Frédéric Chopin – Piano Concerto No. 2. I Maestoso | Arthur Rubinstein


Adagietto

Frédéric Chopin – Piano Concerto Nº 2 Op. 21 in F minor, 1829. London Symphony Orchestra conducted by André Previn Arthur Rubinstein, pianist, 1975.

Movements:
I Maestoso http://youtu.be/hKK0GfdDv4s
II Larghetto http://youtu.be/Q_dSI0gVbp0
III Allegro Vivace http://youtu.be/DgV1zxKnqEg
Complete Playlist: http://www.youtube.com/watch?v=hKK0Gf…

If the first movement bears the stamp of the “stile brillante”, the second shows the influence of Italian opera. The piano style of not only Chopin, but also his contemporaries, owes much to the bel canto operas of composers like Rossini and Bellini, as well as to the leading singers of the day. The delicate melodic embroidery in the outer section is unmistakably operatic; so, too, is the arioso-like piano writing, over trembling strings, in the middle section. Chopin confessed in a letter, that the second movement had been inspired by his secret passion for a younger singer at the Warsaw Conservatory, with whom he had fallen in love and dreamed of for six months without once speaking to her. This larghetto remained one of his favourites, and excited the admiration of Schumann and Liszt.

The slow movements find Frédéric Chopin at his most generously rhapsodic, the pianist diving off on sublime flights of fantasy while the orquestra offer a glowing curtain of sound.

In the third movement, there is another unmistakable influence. We hear the rhythm of the Polish mazurka, though in a brilliantly stylized setting. Once again, the piano, both in its poetic and virtuosic veins, dominate the music, with the orchestra largely relegated to the roles of cushion and punctuation mark.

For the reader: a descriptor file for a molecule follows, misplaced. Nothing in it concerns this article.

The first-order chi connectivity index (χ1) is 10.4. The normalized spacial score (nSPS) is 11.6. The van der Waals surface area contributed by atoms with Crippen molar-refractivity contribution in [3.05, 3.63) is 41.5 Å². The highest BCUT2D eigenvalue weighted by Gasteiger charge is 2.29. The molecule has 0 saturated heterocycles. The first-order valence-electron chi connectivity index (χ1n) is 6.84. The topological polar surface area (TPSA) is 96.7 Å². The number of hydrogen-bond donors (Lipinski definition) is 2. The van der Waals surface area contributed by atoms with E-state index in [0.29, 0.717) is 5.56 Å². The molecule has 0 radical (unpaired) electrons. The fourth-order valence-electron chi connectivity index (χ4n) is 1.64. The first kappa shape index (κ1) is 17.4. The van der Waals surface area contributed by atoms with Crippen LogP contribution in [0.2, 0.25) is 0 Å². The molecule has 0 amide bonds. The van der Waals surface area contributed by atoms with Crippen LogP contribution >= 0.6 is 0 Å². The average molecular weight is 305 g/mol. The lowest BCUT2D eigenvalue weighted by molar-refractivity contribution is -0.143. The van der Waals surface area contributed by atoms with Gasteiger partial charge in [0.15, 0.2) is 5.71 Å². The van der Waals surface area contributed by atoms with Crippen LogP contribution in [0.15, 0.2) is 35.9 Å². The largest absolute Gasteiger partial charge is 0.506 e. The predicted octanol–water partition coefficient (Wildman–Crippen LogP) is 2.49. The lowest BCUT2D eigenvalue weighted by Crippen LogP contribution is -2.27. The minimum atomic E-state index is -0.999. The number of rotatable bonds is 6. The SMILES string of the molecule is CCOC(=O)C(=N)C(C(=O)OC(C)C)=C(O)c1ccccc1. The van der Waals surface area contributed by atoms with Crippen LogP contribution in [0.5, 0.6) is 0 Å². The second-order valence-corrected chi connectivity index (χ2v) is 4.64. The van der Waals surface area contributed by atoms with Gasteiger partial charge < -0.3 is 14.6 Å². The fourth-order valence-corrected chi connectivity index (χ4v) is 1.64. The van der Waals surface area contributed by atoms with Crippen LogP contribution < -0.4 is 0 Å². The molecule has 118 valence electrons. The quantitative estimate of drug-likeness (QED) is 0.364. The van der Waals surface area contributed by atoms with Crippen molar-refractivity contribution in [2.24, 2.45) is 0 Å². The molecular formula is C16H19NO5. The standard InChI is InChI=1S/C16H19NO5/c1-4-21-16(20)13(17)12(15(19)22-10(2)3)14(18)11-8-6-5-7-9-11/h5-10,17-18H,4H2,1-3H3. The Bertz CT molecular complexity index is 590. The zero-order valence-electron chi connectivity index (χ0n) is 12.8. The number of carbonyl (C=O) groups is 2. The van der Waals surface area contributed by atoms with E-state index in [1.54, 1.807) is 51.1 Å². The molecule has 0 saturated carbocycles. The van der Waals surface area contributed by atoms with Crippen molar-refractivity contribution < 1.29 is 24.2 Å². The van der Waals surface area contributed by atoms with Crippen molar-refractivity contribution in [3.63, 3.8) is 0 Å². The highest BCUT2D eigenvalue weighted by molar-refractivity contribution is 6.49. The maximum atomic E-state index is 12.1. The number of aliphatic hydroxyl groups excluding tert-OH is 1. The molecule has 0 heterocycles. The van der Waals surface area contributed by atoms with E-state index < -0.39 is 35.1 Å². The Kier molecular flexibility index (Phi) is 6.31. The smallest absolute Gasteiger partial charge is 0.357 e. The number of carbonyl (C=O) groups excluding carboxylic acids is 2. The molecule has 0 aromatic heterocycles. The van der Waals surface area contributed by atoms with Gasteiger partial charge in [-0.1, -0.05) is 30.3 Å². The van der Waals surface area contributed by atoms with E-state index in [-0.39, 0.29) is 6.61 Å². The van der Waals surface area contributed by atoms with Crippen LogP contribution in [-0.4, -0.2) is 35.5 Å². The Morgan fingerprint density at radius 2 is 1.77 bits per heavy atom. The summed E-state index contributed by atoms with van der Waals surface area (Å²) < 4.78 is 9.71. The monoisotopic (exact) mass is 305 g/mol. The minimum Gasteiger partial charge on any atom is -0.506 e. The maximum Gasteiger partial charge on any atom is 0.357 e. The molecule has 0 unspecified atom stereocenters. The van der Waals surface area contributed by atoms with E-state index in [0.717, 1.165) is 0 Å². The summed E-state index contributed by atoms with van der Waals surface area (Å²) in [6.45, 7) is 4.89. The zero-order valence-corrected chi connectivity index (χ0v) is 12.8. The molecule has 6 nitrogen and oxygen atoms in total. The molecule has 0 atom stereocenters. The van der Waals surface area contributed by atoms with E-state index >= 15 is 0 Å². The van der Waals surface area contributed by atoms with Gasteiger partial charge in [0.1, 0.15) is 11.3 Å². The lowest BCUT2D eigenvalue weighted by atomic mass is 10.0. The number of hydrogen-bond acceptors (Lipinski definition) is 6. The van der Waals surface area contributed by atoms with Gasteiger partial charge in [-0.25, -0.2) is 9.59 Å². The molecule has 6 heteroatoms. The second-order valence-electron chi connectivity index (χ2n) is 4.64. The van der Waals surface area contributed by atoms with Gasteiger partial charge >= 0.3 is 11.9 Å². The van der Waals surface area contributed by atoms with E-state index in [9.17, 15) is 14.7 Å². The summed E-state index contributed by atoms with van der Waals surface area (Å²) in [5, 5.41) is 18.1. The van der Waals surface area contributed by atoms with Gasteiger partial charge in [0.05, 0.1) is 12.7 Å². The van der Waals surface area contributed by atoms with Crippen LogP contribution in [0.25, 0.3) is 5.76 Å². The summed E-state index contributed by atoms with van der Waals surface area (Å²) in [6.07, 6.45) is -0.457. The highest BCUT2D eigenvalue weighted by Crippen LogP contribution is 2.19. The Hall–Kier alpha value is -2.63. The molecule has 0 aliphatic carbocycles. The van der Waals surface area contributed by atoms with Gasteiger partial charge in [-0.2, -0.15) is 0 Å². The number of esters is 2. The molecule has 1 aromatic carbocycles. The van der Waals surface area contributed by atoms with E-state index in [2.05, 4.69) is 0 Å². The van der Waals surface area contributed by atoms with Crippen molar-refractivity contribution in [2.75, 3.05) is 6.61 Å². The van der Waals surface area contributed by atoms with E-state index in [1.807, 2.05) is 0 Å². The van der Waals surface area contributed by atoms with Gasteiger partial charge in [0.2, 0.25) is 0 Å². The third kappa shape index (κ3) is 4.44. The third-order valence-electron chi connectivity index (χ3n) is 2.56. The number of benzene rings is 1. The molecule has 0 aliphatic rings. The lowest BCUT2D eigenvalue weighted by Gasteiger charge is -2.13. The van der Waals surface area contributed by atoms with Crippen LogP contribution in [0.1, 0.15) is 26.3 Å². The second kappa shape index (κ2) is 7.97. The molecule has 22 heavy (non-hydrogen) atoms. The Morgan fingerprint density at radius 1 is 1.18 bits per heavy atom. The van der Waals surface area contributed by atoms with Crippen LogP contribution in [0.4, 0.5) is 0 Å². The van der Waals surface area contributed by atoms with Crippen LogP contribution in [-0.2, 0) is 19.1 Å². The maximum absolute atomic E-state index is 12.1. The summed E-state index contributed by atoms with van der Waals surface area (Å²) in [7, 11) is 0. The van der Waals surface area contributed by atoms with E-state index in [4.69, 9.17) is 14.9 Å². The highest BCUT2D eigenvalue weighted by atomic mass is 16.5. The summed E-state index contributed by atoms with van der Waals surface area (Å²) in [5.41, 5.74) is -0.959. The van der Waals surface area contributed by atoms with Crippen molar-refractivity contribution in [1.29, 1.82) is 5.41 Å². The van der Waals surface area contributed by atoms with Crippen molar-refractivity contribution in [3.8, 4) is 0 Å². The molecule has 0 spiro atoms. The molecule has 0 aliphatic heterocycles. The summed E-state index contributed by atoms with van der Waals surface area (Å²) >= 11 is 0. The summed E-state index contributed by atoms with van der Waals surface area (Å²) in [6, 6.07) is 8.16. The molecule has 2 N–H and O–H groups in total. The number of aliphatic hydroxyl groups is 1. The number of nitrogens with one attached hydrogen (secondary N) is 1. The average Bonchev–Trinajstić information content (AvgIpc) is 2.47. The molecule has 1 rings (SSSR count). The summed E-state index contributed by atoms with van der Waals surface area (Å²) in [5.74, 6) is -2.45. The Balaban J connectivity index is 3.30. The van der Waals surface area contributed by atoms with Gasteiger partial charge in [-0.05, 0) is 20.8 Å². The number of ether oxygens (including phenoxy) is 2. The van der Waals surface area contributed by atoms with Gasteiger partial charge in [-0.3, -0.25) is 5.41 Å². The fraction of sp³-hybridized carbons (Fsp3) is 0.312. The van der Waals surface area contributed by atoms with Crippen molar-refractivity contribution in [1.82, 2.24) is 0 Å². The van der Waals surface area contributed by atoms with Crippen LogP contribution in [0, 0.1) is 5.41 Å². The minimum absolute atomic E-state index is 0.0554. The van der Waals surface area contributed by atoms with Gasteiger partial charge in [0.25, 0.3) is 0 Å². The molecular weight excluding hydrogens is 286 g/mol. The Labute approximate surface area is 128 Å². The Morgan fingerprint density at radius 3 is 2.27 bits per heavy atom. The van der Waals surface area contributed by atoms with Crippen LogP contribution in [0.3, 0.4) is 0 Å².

In the finale, the violins are at one point instructed to play col legno (with the wood of the bow).

Kevin Bazzan states this: “Chopin’s concertos — indeed, all of his works in classical forms — have always suffered from comparisons with those of Mozart and Beethoven. It is an old cliché that the larger classical forms he had studied at the Warsaw Conservatory were incompatible with his imagination. As early as 1852, writers such as Liszt remarked that Chopin “did violence to his genius every time he sought to fetter it by rules.” But he was not trying to re-interpret the classical concerto. He was working in a different tradition called stile brillante, made fashionable by such virtuoso pianist-composers as Weber and Hummel. Chopin borrowed from their example a conception of the concerto as a loosely organized showcase for a virtuoso soloist, as opposed to a more balanced, cohesive and densely argued musical drama in the classical vein.
There is no denying that Chopin’s concertos betray a youthful want of formal sophistication but, as one observer wrote, they “linger in the memory for the poetry of their detail rather than the strength of their structures.” Those details are so bold and colourful, so imaginative and personal, that the concertos have become the only large-scale early works of Chopin to retain a place in the repertoire.

It was simple enough. As Lauritz Melchior was the greatest of heldentenors, Rubinstein was the preeminent “heldenpianist.” Boasting both an enormous dynamic range and phenomenal stamina, he could play not only long seasons but heavy heroic programs (e.g., both Brahms concertos at one sitting). He was renowned for his deep full tone, his cataclysmic volume, his velvet cantilenas, his huge declamatory octaves. Rubinstein came honestly by it all: after a youthful brush with repetitive stress syndrome, he adopted a temperate practice regimen and developed one of the most efficient virtuoso mechanisms in the history of his instrument. Its foundation was a centered posture, participation of the entire torso, and exceptional lateral mobility; working strictly with moderate-action instruments, he could dig deep into the keys.

It’s significant, then, that the end came for him not from fading fingers but failing eyesight–macular degeneration. His frontal vision suddenly went, and it was enough to take the edge off his accuracy and reliability. He prudently retired. At age 89.

Luckily the present video (three Rubinstein blockbusters–the Grieg concerto, Chopin’s Concerto No. 2, Saint-Saens’ Concerto No. 2) had been taped some months earlier on April 22-24, 1975.

Frédéric Chopin Piano Concerto N.º 2 Op. 21 em Fá menor

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